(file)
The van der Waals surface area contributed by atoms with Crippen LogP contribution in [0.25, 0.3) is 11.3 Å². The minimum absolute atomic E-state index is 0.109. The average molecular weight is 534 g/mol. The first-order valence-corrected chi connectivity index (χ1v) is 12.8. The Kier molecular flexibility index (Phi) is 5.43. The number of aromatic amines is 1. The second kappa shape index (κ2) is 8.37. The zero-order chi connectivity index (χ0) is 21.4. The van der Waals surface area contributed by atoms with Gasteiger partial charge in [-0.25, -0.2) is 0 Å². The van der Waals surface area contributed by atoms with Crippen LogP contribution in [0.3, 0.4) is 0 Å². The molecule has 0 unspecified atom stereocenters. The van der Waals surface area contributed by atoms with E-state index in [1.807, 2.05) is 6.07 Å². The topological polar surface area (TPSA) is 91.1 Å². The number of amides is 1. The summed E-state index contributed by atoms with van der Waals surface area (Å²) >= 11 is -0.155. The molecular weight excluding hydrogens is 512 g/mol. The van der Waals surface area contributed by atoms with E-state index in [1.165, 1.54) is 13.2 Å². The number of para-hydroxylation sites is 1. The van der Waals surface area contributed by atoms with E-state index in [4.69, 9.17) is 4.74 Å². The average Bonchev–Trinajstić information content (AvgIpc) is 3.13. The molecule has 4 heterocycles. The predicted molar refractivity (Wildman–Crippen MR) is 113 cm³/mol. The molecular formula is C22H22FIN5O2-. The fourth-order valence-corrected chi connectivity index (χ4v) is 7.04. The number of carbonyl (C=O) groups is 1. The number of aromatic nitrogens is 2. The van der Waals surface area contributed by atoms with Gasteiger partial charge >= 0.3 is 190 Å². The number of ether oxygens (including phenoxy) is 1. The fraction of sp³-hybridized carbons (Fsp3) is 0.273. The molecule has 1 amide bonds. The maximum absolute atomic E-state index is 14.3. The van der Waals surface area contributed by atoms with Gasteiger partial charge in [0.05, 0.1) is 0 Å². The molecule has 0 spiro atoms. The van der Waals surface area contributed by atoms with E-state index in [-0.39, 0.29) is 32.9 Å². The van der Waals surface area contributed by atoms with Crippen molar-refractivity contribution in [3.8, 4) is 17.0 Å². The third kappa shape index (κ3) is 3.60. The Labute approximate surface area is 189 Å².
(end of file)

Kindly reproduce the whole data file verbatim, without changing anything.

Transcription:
The van der Waals surface area contributed by atoms with Crippen LogP contribution in [0.25, 0.3) is 11.3 Å². The minimum absolute atomic E-state index is 0.109. The average molecular weight is 534 g/mol. The first-order valence-corrected chi connectivity index (χ1v) is 12.8. The Kier molecular flexibility index (Phi) is 5.43. The number of aromatic amines is 1. The second kappa shape index (κ2) is 8.37. The zero-order chi connectivity index (χ0) is 21.4. The van der Waals surface area contributed by atoms with Gasteiger partial charge in [-0.25, -0.2) is 0 Å². The van der Waals surface area contributed by atoms with Crippen LogP contribution in [0.3, 0.4) is 0 Å². The molecule has 0 unspecified atom stereocenters. The van der Waals surface area contributed by atoms with E-state index in [1.807, 2.05) is 6.07 Å². The topological polar surface area (TPSA) is 91.1 Å². The number of amides is 1. The summed E-state index contributed by atoms with van der Waals surface area (Å²) >= 11 is -0.155. The molecular weight excluding hydrogens is 512 g/mol. The van der Waals surface area contributed by atoms with E-state index in [1.165, 1.54) is 13.2 Å². The number of para-hydroxylation sites is 1. The van der Waals surface area contributed by atoms with E-state index in [4.69, 9.17) is 4.74 Å². The average Bonchev–Trinajstić information content (AvgIpc) is 3.13. The molecule has 4 heterocycles. The predicted molar refractivity (Wildman–Crippen MR) is 113 cm³/mol. The molecular formula is C22H22FIN5O2-. The fourth-order valence-corrected chi connectivity index (χ4v) is 7.04. The number of carbonyl (C=O) groups is 1. The number of aromatic nitrogens is 2. The van der Waals surface area contributed by atoms with Gasteiger partial charge >= 0.3 is 190 Å². The number of ether oxygens (including phenoxy) is 1. The fraction of sp³-hybridized carbons (Fsp3) is 0.273. The molecule has 1 amide bonds. The maximum absolute atomic E-state index is 14.3. The van der Waals surface area contributed by atoms with Gasteiger partial charge in [0.05, 0.1) is 0 Å². The molecule has 0 spiro atoms. The van der Waals surface area contributed by atoms with E-state index in [-0.39, 0.29) is 32.9 Å². The van der Waals surface area contributed by atoms with Crippen molar-refractivity contribution in [3.8, 4) is 17.0 Å². The third kappa shape index (κ3) is 3.60. The Labute approximate surface area is 189 Å².